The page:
I have been thinking about the above famous saying of Pascal for quite a long time in the context of the dominance of a scientific worldview that now pervades almost every aspect of modern life and thought. But, on further reflection, the problem today is not so much science as such but stems from the viewpoint of those who have turned science into an ideology i.e “ scientism”: the belief that the scientific methodology is capable of answering all of life’s questions along with the conviction that any questions that don’t yield to this methodology simply do not exist. So out go God and religion, being classified as a “delusion” (Richard Dawkins).
One man who vehemently disagreed with this was Blaise Pascal. He was a brilliant mathematician, inventor and scientist. Although he had a huge influence and left an important legacy in all these areas, especially mathematics, economics and the social sciences (probability theory), `one of the better known instances where his name crops up is in the nightly weather forecasts (hecto- Pascals).
Despite his brilliance in all these areas, he was acutely aware of the limitations of the scientific methodology. Like all genuine scientists he accepted that the scientific methodology was limited to finding out WHAT things are (naming them) and showing HOW they work.
Apart from his scientific prowess (or perhaps because of it) he was a profoundly Christian man and a practicing Catholic. In this area he has become justly famous (or infamous depending on which side of the “scientism” line you stand) for his “wager”. This is spelled out in his little book (Pensees) in number 418. In essence what he says here is that if we are struggling with faith and belief in the midst of a “scientism” worldview, then the way through is to accept the wager and behave “as if” you already believe by entering a church building, blessing yourself with holy water, going down on your knees and humbly asking God for the gift of faith.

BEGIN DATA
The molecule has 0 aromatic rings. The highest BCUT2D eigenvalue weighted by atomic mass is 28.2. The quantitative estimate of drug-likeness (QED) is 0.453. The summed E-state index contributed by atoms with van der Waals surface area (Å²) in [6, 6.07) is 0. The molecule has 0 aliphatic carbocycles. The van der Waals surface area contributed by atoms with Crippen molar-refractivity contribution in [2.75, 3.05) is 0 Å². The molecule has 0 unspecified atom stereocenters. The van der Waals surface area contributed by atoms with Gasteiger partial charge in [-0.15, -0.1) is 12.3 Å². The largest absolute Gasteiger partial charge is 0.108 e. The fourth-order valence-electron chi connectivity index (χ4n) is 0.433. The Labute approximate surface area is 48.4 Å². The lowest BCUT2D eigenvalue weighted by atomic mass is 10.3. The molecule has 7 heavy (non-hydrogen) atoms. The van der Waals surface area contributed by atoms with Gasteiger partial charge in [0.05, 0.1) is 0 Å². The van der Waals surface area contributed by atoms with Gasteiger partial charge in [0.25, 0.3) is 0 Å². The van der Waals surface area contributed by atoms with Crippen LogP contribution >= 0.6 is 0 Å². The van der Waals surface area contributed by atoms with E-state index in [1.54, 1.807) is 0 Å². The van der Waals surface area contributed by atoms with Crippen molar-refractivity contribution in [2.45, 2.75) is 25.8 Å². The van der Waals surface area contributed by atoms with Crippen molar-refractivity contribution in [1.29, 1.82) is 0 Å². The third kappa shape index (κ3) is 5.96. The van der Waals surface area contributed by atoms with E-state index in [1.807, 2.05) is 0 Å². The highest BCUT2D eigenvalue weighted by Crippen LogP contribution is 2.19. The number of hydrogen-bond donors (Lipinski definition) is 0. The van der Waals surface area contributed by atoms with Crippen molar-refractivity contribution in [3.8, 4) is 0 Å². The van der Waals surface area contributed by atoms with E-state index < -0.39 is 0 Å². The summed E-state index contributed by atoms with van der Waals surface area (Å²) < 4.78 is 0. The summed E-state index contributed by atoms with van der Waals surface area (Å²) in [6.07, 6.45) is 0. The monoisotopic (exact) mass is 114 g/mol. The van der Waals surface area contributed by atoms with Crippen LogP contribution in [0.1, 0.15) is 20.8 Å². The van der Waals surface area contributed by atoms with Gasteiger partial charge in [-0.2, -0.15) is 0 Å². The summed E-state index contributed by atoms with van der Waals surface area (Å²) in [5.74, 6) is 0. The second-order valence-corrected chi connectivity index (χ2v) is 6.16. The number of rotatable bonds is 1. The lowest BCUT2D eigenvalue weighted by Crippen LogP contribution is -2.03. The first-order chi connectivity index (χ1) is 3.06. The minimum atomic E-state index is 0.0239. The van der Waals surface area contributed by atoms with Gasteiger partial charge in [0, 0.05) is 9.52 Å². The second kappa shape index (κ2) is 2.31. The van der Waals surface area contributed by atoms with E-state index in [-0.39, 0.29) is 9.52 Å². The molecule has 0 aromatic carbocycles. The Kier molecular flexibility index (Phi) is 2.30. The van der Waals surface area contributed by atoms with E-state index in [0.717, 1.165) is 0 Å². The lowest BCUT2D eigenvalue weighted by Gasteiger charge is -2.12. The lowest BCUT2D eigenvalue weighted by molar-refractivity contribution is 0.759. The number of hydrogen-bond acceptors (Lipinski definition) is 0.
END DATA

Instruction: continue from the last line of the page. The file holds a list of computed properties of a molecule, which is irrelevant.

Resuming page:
This works, believe me. I tried it and know it is true. I separated myself from the Church for a period of almost thirty years. During this time I stopped going to mass and ceased any Christian prayer. I began searching for alternatives in New Age “spirituality” and eastern meditation practices. The results left me profoundly dissatisfied. I now compare that period of my life to that of a hungry man trying to satisfy his hunger by stuffing himself with fluffy buns.
So out of a deep sense of loneliness and emptiness and without knowing that I was actually accepting Pascal’s wager, I started by going down on my knees before bedtime and asking God to help me.
That progressed to gradually returning to Sunday Mass, later to the sacrament of confession and, eventually , to greater participation in the life of the Church.
The heart, indeed, has it’s reasons that reason knows nothing about.